Taking a nap is hardly a super power (unless you can do it at work without getting caught). But these comic book characters can tap into the worlds of dreams, nightmares and slumber to manifest powers that can keep you up at night. Here are eight mutants and misfits who use the power of sleep to change the world.
First Appearance: Nightmask #1 (1986)
Powers/Abilities: Able to exist in and manipulate the dreams of others, and project illusions directly into other people’s minds
The original Nightmask was Keith Remsen. He first appeared in 1986 as an 18-year-old man whose parents sent him to study with an unstable doctor and purported dream expert. Worried that Remsen’s parents were trying to steal his research, the doctor blew them up (and paralyzed Remsen’s younger sister), while rendering Keith comatose. In July of 1986, Keith was awakened by “The White Event” — an unexplained flash of white light that enveloped the Earth — and discovered he had the power to enter people’s dreams, communicate telepathically and fire energy blasts.
First Appearance: Fantastic Four #291 (1986)
Powers/Abilities: Mutant brain capable of uncontrollably warping reality to reflect his dreams
Joseph “Licorice” Calhoun existed in the Marvel Universe during the early 1900s. As a jazz musician, his powers seemed limited to expertise on the clarinet, until he realized one day that, if he dreamt about something vividly enough, it would reflect in reality. For example, upon learning about Licorice’s “gift,” his employer, club owner Mr. Cleveland, ordered Calhoun to dream about his prized race horse winning the biggest purse of all time. If he didn’t, Calhoun’s fingers would be snapped off. Terrified by the threat, Calhoun instead dreamt nightmares full of fire and pain, and woke to the news that Mr. Cleveland’s stables had, in fact, burned down thanks to his vision.
First Appearance: The Sandman, Vol. 2 (1989)
Powers/Abilities: Omnipotent and all-seeing lord of dreams and stories
As one of the seven “Endless” in Neil Gaiman’s famed Sandman series, Dream is an inconceivably powerful being, older and greater than gods. Describing him is tricky, since he takes many forms but, according to the “Seasons of Mist” story arc, human mortals view him as “rake-thin, with skin the color of falling snow.” Dream’s origin story asserts that he was born into existence once sentient life forms became capable of dreaming, armed with “Sands of Sleep” — sand particles capable of inducing sleep, and releasing dreams into the mortal world.
First Appearance: Sleepwalker #1 (1991)
Powers/Abilities: Alien protector against evil entities who attempt to invade the minds of sleeping humans and drive them mad.
Okay, stay with us here: Sleepwalker is a member of an alien race (also known, confusingly, as “Sleepwalkers”) from The Mindscape. The Mindscape is the dimension that straddles reality and dreams. The Mindscape’s evil entities seek to inhabit and control the sleeping minds of humans. When Sleepwalker enters the mind of college student Rick Sheridan, he becomes trapped and, in doing so, he becomes Sheridan’s “avatar” whenever he goes to sleep, materializing in reality, and defending Earth just like The Mindscape.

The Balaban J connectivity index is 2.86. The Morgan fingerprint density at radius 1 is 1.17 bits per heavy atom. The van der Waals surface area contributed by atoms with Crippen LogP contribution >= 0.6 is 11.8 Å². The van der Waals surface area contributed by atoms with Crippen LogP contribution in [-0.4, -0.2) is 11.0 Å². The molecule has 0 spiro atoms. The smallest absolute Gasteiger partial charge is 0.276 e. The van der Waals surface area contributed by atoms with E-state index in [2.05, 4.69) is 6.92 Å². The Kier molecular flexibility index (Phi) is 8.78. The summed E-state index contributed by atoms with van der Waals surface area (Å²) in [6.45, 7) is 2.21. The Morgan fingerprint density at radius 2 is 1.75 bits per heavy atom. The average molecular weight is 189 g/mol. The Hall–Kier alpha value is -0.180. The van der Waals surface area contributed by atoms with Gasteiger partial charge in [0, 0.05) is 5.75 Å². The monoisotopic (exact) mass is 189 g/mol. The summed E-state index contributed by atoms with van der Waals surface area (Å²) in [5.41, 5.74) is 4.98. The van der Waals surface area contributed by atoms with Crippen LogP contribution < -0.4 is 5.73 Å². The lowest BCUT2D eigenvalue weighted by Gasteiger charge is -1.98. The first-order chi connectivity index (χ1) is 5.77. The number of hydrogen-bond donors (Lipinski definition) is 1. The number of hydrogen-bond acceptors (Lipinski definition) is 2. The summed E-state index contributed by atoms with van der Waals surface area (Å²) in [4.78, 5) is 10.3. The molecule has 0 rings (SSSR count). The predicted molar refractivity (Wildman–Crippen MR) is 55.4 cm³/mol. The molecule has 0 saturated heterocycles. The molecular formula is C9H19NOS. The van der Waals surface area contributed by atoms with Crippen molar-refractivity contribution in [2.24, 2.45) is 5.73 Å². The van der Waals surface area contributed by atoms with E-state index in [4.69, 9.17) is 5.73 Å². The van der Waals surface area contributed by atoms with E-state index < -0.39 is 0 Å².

First Appearance: Adventure Comics #317 (1964)
Powers/Abilities: Precognitive dreams
Nura Nal, aka: Dream Girl, comes from the planet Naltor, where almost all of the inhabitants possess some form of precognition. In Dream Girl’s case, her precognition manifests in the form of dreams that have allowed her to predict everything from planetary genocides to assassination attempts. Rated one of the most powerful precogs on her home planet, Dream Girl is also able to exert exceptional hand-to-hand fighting skills because her precognition allows her to see seconds into the future, even when awake.
The Kingdom Keepers
First Appearance: Kingdom Keepers: Disney After Dark (2005)
Powers/Abilities: Nightly transport to the fantastical Disney Magic Kingdom
Five young teens were selected to be holographic theme park guides at Walt Disney World. But a glitch in the technology resulted in an unexpected side effect — each night, the kids are transported to the Magic Kingdom (the actual Kingdom, not the theme park) to battle the legion of Disney villains known as The Overtakers. The villains include everyone from Maleficent to Gaston to Judge Doom, and their goal is to take over Disney theme parks, the Disney empire and, eventually, the world…kind of just like the real Disney.
First Appearance: Thundercats, Episode 2: The Unholy Alliance (1985)
Powers/Abilities: master of magic, unlimited knowledge of the mystical arts, superhuman strength, shapeshifting, electrokinesis, necromancy
See that huge list of powers up there? That explains why Mumm-Ra, arch nemesis of Lion-O and the Thundercats, is the only villain who actually needs to take a nap when he overloads on evil. Once Mumm-Ra surpasses his threshold of energy disbursement, he must actively revert to his mummified state, and take a snooze in his sarcophagus to rejuvenate. It’s the equivalent of getting yelled at by your boss so harshly that he passes out from the rage.